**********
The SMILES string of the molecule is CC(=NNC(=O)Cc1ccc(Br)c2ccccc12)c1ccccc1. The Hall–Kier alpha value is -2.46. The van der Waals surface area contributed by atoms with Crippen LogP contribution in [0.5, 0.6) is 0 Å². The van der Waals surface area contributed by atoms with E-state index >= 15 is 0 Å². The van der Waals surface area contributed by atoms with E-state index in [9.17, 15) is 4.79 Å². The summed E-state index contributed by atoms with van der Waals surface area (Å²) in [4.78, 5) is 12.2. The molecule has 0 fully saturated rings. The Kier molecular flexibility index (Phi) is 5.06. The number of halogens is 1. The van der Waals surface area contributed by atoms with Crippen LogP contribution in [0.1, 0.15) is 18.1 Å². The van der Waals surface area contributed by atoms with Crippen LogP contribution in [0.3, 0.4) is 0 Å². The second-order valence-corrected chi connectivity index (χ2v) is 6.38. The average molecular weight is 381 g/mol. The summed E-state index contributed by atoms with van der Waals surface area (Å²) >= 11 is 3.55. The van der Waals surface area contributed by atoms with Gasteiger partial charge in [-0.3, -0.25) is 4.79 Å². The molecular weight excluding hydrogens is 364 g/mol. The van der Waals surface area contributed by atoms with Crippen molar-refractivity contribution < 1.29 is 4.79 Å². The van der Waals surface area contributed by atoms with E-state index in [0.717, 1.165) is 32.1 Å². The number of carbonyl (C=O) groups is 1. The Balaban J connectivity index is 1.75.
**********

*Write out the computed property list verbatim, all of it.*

The SMILES string of the molecule is CC(=NNC(=O)Cc1ccc(Br)c2ccccc12)c1ccccc1. The Hall–Kier alpha value is -2.46. The van der Waals surface area contributed by atoms with Crippen LogP contribution in [0.5, 0.6) is 0 Å². The van der Waals surface area contributed by atoms with E-state index >= 15 is 0 Å². The van der Waals surface area contributed by atoms with E-state index in [9.17, 15) is 4.79 Å². The summed E-state index contributed by atoms with van der Waals surface area (Å²) in [4.78, 5) is 12.2. The molecule has 0 fully saturated rings. The Kier molecular flexibility index (Phi) is 5.06. The number of halogens is 1. The van der Waals surface area contributed by atoms with Crippen LogP contribution in [0.1, 0.15) is 18.1 Å². The van der Waals surface area contributed by atoms with Crippen LogP contribution in [0.3, 0.4) is 0 Å². The second-order valence-corrected chi connectivity index (χ2v) is 6.38. The average molecular weight is 381 g/mol. The summed E-state index contributed by atoms with van der Waals surface area (Å²) >= 11 is 3.55. The van der Waals surface area contributed by atoms with Gasteiger partial charge in [-0.3, -0.25) is 4.79 Å². The molecular weight excluding hydrogens is 364 g/mol. The van der Waals surface area contributed by atoms with Crippen molar-refractivity contribution < 1.29 is 4.79 Å². The van der Waals surface area contributed by atoms with E-state index in [0.717, 1.165) is 32.1 Å². The number of carbonyl (C=O) groups is 1. The Balaban J connectivity index is 1.75.